A/A Master Mode

The A/A master mode is tailored toward A/A combat. In A/A master mode, an A/A weapon is always selected and appropriate cuing is displayed on the HUD and Radar/Attack format. A/A master mode makes the Air Combat Maneuvering (ACM) modes available as well as the Azimuth/Elevation (Az/El) format. The A/G Radar modes are not available in A/A. The FLIR operates in A/A mode. A/G designation is not available. A/G weapons cannot be selected/programmed in A/A.

A/A master mode can be selected with the A/A button on the Master Arm Panel on which the "A/A" light is illuminated. The A/A master mode can also be selected using the Weapon Select switch on the stick. Upon entering A/A master mode the Stores and Radar/Attack formats are automatically displayed on the left and right DDIs. This mechanization makes it easy to rapidly configure for an A/A engagement via the HOTAS.


UFC Labels 1.png

The Up-Front Controller (UFC) is a keypad and miniature display interface used for entering information into various avionics systems; this ranges from coordinates for a GPS-guided bomb to a TACAN station frequency.

This section will provide a general overview of UFC operation as well as communication radio operation. The specific UFC options for various systems will be detailed in the relevant sections.

  1. Keypad - A keypad with numbers 0-9, clear, and enter keys. The number 2, 4, 6, and 8 double as a way of entering the four cardinal directions. The number 0 doubles as a way of entering the minus sign (-).
  2. Multifunction Display Windows and Pushbuttons - These small, narrow displays and their corresponding pushbuttons will generally include a value to manipulate; the window with said value is selected and then the information for that value is entered with the keypad. A colon is added to the option being manipulated.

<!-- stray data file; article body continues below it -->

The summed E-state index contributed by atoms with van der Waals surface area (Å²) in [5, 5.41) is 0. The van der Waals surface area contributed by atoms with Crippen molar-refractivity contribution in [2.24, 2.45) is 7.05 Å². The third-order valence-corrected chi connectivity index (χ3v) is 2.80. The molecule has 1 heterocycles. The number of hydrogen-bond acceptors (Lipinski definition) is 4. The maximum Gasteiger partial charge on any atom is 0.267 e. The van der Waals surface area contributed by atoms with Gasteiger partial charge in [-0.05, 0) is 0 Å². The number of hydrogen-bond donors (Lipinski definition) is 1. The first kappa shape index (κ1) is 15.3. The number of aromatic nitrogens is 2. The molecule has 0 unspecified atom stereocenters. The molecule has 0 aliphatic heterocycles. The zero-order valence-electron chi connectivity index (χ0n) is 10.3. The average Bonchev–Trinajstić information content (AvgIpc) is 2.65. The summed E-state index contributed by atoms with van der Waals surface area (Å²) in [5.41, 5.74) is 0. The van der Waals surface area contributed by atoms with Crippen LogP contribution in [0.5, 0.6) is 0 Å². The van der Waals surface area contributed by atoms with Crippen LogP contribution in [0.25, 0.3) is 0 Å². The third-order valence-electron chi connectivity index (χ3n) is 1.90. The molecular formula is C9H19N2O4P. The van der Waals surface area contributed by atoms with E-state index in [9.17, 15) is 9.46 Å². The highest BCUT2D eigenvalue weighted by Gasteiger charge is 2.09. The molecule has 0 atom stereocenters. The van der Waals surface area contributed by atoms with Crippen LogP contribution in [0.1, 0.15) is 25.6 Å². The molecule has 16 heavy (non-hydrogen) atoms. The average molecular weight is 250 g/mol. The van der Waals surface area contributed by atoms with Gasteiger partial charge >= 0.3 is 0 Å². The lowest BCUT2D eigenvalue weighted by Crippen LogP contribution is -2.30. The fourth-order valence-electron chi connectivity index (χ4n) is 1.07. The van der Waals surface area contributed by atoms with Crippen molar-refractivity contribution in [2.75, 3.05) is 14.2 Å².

3. COMM1 Volume
  4. COMM2 Volume
  5. COMM1 Control Knob
  6. COMM2 Control Knob
  7. UFC Menu - Autopilot (A/P), Identification, Friend or Foe (IFF), TACAN (TCN), Instrument Carrier Landing System (ILS), Datalink (D/L), BCN (not yet implemented), and a multifunction ON/OFF button which has different functionality based on the selected system.
  8. Transponder ident button (no use in DCS).
  9. ADF Selector - Selects either the COMM1 or COMM2 radio as the aircraft's automatic direction finder (ADF) source.
  10. Scratchpad - This display shows the values entered by the keypad.
  11. UFC Brightness - All the way left turns the UFC off.
  12. Not yet implemented.

Communication Radios

The F/A-18 has two standard communications radios, termed COMM1 and 2. Control of them is integrated with the upfront controller.

The radios are powered via the COMM1 and 2 volume knobs; the radio will be on when its knob is not all the way left. The knobs also control the volume of their respective radios. Audio from both radios is always received when they are on, but the communications switch on the throttle controls which one is transmitted on.

The COMM1 or COMM2 menu is accessed by pulling on the respective radio knob. This will bring up the preset and frequency on the scratchpad. A new frequency can be entered via the keypad. The display window above the knobs displays the current preset, which can be switched to via turning the knobs. Each radio has a separate set of 20 numbered presets, as well as a guard preset set to 243.000, the standard military guard frequency (G), manual frequency (M), maritime frequency (S), and cue frequency for the Single Channel Ground and Airborne Radio System (C).